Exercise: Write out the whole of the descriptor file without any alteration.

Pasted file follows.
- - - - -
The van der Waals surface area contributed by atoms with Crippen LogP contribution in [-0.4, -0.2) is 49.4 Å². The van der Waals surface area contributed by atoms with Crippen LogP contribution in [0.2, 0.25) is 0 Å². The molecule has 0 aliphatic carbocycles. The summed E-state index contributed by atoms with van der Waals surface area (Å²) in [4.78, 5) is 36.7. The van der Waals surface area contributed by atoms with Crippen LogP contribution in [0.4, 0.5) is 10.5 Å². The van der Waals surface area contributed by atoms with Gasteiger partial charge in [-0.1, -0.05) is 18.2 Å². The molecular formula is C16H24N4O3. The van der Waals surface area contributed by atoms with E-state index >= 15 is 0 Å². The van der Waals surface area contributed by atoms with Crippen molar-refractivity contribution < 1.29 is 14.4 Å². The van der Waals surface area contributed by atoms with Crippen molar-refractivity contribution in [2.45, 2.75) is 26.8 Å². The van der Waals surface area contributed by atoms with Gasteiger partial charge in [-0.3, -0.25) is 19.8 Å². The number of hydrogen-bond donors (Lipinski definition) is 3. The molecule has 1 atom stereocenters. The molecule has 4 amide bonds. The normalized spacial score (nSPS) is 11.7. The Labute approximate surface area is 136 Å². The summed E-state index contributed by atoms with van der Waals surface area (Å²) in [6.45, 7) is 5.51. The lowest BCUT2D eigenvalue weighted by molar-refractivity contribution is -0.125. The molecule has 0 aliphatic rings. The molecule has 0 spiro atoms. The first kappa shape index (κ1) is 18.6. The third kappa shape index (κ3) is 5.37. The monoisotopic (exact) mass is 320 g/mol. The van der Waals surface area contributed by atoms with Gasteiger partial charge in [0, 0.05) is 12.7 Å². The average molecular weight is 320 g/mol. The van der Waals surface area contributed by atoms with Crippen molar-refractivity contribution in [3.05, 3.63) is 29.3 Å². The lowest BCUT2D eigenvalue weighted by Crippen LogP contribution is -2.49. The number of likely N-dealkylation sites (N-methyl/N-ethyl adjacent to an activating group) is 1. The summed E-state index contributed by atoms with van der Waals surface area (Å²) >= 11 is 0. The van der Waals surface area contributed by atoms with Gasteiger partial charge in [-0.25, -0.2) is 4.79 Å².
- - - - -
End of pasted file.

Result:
The van der Waals surface area contributed by atoms with Crippen LogP contribution in [-0.4, -0.2) is 49.4 Å². The van der Waals surface area contributed by atoms with Crippen LogP contribution in [0.2, 0.25) is 0 Å². The molecule has 0 aliphatic carbocycles. The summed E-state index contributed by atoms with van der Waals surface area (Å²) in [4.78, 5) is 36.7. The van der Waals surface area contributed by atoms with Crippen LogP contribution in [0.4, 0.5) is 10.5 Å². The van der Waals surface area contributed by atoms with Gasteiger partial charge in [-0.1, -0.05) is 18.2 Å². The molecular formula is C16H24N4O3. The van der Waals surface area contributed by atoms with E-state index >= 15 is 0 Å². The van der Waals surface area contributed by atoms with Crippen molar-refractivity contribution < 1.29 is 14.4 Å². The van der Waals surface area contributed by atoms with Crippen molar-refractivity contribution in [2.45, 2.75) is 26.8 Å². The van der Waals surface area contributed by atoms with Gasteiger partial charge in [-0.3, -0.25) is 19.8 Å². The number of hydrogen-bond donors (Lipinski definition) is 3. The molecule has 1 atom stereocenters. The molecule has 4 amide bonds. The normalized spacial score (nSPS) is 11.7. The Labute approximate surface area is 136 Å². The summed E-state index contributed by atoms with van der Waals surface area (Å²) in [6.45, 7) is 5.51. The lowest BCUT2D eigenvalue weighted by molar-refractivity contribution is -0.125. The molecule has 0 aliphatic rings. The molecule has 0 spiro atoms. The first kappa shape index (κ1) is 18.6. The third kappa shape index (κ3) is 5.37. The monoisotopic (exact) mass is 320 g/mol. The van der Waals surface area contributed by atoms with Gasteiger partial charge in [0, 0.05) is 12.7 Å². The average molecular weight is 320 g/mol. The van der Waals surface area contributed by atoms with Crippen molar-refractivity contribution in [3.05, 3.63) is 29.3 Å². The lowest BCUT2D eigenvalue weighted by Crippen LogP contribution is -2.49. The number of likely N-dealkylation sites (N-methyl/N-ethyl adjacent to an activating group) is 1. The summed E-state index contributed by atoms with van der Waals surface area (Å²) >= 11 is 0. The van der Waals surface area contributed by atoms with Gasteiger partial charge in [-0.25, -0.2) is 4.79 Å².